On-screen Display

Make sure the A/V receiver has a legible on-screen display so you can navigate the receiver's settings during setup and calibration. Most AV receivers will have on-screen options for component-video outputs, but typically only more expensive models offer an on-screen display with the HDMI outputs.

Auto-Setup and Calibration

Even inexpensive A/V receivers now have some type of auto-setup mode, with many including a supplied microphone and auto-calibration/equalization circuit (Audyssey is very common) that claims to adjust the frequency response of the system's speakers to match the room's characteristics. While the auto-setup modes are initially useful for first-timers, they are still prone to error, sometimes setting speakers that are small to "Large" and making errors in speaker level settings of 4 dB or more. You should still do a manual check using a sound-level meter and a pink-noise signal.

Video Processing

Your new HDTV set will automatically do its own video processing, "scaling," de-interlacing and trans-coding (convert) incoming video signals in order that they conform to your set's specific fixed-pixel array (the latter is common to all plasma, LCD, and DLP displays). Many A/V receivers also contain video processors that will perform similar functions. The question remains as to which unit -- your AV receiver or DVD player or the HDTV -- does a better job. It's generally agreed that there should only be one conversion take place for maximum picture quality; adding more than one may degrade the video image and add various visible processing artifacts. In any case, be sure to set your HD cable-TV converter box (or satellite receiver) to output video at the native resolution of your HDTV display (720p or 1080i). If you have a 1080p display, try setting the cable box to either 720p or 1080i and see which produces the better picture.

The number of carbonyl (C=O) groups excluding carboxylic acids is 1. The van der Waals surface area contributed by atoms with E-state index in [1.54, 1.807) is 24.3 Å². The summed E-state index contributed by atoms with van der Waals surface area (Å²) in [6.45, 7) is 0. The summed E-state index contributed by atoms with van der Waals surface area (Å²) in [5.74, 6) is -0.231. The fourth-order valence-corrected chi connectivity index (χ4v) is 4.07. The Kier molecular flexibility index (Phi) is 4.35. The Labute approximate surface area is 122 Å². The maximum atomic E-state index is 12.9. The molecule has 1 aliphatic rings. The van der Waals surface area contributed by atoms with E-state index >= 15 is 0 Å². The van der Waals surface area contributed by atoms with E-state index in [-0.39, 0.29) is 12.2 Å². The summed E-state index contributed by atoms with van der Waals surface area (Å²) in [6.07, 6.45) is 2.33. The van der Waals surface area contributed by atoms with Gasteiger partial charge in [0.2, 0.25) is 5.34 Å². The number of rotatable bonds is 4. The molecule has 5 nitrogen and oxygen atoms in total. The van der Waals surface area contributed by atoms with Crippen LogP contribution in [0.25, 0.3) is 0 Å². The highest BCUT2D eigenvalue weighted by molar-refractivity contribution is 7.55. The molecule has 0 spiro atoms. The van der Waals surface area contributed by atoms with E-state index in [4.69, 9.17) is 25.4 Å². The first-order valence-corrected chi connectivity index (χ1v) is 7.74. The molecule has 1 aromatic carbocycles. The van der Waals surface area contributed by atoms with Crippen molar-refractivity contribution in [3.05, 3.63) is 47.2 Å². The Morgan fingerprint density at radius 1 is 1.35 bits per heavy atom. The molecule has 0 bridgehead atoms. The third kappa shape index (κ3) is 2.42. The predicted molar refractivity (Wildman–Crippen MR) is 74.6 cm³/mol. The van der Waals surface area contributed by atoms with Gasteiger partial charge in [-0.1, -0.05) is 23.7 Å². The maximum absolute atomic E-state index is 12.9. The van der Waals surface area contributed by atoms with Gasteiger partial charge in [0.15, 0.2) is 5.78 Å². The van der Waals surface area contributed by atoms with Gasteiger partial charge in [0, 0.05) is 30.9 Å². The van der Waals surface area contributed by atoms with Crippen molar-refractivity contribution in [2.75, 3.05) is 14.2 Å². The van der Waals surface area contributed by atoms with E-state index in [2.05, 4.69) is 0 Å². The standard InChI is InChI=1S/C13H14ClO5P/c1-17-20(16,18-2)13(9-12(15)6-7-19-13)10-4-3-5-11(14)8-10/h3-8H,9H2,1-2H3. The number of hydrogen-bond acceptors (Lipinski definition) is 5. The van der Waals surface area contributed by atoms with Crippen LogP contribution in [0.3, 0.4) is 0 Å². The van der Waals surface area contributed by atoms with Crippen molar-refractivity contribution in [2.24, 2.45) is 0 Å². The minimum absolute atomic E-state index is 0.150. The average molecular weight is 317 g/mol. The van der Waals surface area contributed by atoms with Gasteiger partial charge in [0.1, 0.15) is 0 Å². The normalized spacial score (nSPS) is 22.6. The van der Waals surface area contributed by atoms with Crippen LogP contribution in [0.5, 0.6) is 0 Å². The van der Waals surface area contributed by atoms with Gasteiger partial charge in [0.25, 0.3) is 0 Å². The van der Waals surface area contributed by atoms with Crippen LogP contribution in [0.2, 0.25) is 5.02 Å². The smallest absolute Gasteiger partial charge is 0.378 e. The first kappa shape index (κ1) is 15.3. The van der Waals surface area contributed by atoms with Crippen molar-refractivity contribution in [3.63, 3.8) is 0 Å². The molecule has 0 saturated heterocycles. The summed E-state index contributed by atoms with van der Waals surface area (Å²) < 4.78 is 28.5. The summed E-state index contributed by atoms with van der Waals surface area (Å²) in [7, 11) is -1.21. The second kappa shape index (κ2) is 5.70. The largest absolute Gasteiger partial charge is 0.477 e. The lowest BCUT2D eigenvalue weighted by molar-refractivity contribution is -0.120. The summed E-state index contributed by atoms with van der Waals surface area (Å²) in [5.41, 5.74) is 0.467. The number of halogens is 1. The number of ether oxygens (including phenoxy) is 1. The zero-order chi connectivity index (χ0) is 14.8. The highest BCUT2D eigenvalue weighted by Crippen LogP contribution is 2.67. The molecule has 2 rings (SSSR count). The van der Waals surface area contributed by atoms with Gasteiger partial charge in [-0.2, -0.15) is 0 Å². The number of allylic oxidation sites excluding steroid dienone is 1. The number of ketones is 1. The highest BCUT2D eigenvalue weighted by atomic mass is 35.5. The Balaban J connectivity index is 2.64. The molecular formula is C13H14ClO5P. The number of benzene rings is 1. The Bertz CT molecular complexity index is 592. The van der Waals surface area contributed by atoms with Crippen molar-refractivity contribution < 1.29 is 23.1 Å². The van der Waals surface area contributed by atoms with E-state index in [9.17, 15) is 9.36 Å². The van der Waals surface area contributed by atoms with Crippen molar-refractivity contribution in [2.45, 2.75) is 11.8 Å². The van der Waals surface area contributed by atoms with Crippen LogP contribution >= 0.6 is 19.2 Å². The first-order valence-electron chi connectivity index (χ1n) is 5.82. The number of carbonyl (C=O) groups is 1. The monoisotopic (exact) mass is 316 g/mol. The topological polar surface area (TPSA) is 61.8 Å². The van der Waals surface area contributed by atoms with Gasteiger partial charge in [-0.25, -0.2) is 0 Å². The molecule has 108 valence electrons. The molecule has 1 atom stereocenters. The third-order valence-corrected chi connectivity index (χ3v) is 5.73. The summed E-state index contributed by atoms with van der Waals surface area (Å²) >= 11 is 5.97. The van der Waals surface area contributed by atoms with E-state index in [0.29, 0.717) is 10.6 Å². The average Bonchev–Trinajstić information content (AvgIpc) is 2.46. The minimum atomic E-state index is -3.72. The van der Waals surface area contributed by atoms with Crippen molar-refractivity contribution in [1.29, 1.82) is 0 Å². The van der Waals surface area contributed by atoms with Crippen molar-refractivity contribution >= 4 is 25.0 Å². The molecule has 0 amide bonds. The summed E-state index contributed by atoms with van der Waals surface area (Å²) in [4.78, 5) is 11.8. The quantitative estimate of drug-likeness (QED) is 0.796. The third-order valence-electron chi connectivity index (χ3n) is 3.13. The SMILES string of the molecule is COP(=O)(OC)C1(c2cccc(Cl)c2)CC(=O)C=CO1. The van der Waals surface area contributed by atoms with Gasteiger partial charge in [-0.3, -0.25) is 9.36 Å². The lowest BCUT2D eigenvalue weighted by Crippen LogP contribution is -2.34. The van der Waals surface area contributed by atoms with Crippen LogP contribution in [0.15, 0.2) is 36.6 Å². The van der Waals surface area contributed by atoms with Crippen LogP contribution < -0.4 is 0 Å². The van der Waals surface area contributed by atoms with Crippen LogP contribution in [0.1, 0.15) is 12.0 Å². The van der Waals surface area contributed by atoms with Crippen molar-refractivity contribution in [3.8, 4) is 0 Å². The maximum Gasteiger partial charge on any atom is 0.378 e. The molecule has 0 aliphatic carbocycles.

The three operative terms that define upconversion are:

1. Transcoding, which is converting one signal format like S-video to another, say component video.

2. Deinterlacing, which converts an interlaced video signal (480i or 1080i) to progressive-scan, e.g. 480i to 480p or 1080i to 1080p.

3. Scaling, which alters the video signal from one resolution to another, like going from 480p to 720p.